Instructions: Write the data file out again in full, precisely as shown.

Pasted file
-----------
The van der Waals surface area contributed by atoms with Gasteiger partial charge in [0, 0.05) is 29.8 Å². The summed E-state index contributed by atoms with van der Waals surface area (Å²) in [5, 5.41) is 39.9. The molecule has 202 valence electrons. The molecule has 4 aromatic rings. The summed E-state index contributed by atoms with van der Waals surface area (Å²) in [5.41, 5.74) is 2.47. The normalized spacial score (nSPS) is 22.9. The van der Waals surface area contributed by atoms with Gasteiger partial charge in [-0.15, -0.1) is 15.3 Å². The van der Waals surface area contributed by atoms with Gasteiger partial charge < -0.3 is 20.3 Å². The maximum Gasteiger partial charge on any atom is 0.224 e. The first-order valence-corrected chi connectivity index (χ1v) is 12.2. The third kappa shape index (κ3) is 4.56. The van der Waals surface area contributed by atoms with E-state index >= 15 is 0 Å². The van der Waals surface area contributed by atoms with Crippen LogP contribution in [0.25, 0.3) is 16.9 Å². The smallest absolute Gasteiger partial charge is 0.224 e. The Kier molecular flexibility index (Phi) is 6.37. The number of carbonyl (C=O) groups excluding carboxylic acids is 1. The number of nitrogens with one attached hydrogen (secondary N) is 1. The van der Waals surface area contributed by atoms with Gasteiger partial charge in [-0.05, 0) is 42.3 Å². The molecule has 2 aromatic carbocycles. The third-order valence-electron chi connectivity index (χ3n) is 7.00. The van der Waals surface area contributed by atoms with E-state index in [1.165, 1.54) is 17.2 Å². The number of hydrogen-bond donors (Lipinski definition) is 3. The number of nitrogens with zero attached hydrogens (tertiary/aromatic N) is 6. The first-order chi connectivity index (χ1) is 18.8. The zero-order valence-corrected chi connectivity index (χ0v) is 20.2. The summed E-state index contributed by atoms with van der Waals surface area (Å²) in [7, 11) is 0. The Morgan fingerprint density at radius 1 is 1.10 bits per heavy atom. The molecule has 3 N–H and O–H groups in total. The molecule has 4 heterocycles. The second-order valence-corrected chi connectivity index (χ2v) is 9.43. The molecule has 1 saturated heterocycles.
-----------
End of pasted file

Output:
The van der Waals surface area contributed by atoms with Gasteiger partial charge in [0, 0.05) is 29.8 Å². The summed E-state index contributed by atoms with van der Waals surface area (Å²) in [5, 5.41) is 39.9. The molecule has 202 valence electrons. The molecule has 4 aromatic rings. The summed E-state index contributed by atoms with van der Waals surface area (Å²) in [5.41, 5.74) is 2.47. The normalized spacial score (nSPS) is 22.9. The van der Waals surface area contributed by atoms with Gasteiger partial charge in [-0.15, -0.1) is 15.3 Å². The van der Waals surface area contributed by atoms with Gasteiger partial charge < -0.3 is 20.3 Å². The maximum Gasteiger partial charge on any atom is 0.224 e. The first-order valence-corrected chi connectivity index (χ1v) is 12.2. The third kappa shape index (κ3) is 4.56. The van der Waals surface area contributed by atoms with E-state index >= 15 is 0 Å². The van der Waals surface area contributed by atoms with Crippen LogP contribution in [0.25, 0.3) is 16.9 Å². The smallest absolute Gasteiger partial charge is 0.224 e. The Kier molecular flexibility index (Phi) is 6.37. The number of carbonyl (C=O) groups excluding carboxylic acids is 1. The number of nitrogens with one attached hydrogen (secondary N) is 1. The van der Waals surface area contributed by atoms with Gasteiger partial charge in [-0.05, 0) is 42.3 Å². The molecule has 2 aromatic carbocycles. The third-order valence-electron chi connectivity index (χ3n) is 7.00. The van der Waals surface area contributed by atoms with E-state index in [1.165, 1.54) is 17.2 Å². The number of hydrogen-bond donors (Lipinski definition) is 3. The number of nitrogens with zero attached hydrogens (tertiary/aromatic N) is 6. The first-order chi connectivity index (χ1) is 18.8. The zero-order valence-corrected chi connectivity index (χ0v) is 20.2. The summed E-state index contributed by atoms with van der Waals surface area (Å²) in [7, 11) is 0. The Morgan fingerprint density at radius 1 is 1.10 bits per heavy atom. The molecule has 3 N–H and O–H groups in total. The molecule has 4 heterocycles. The second-order valence-corrected chi connectivity index (χ2v) is 9.43. The molecule has 1 saturated heterocycles.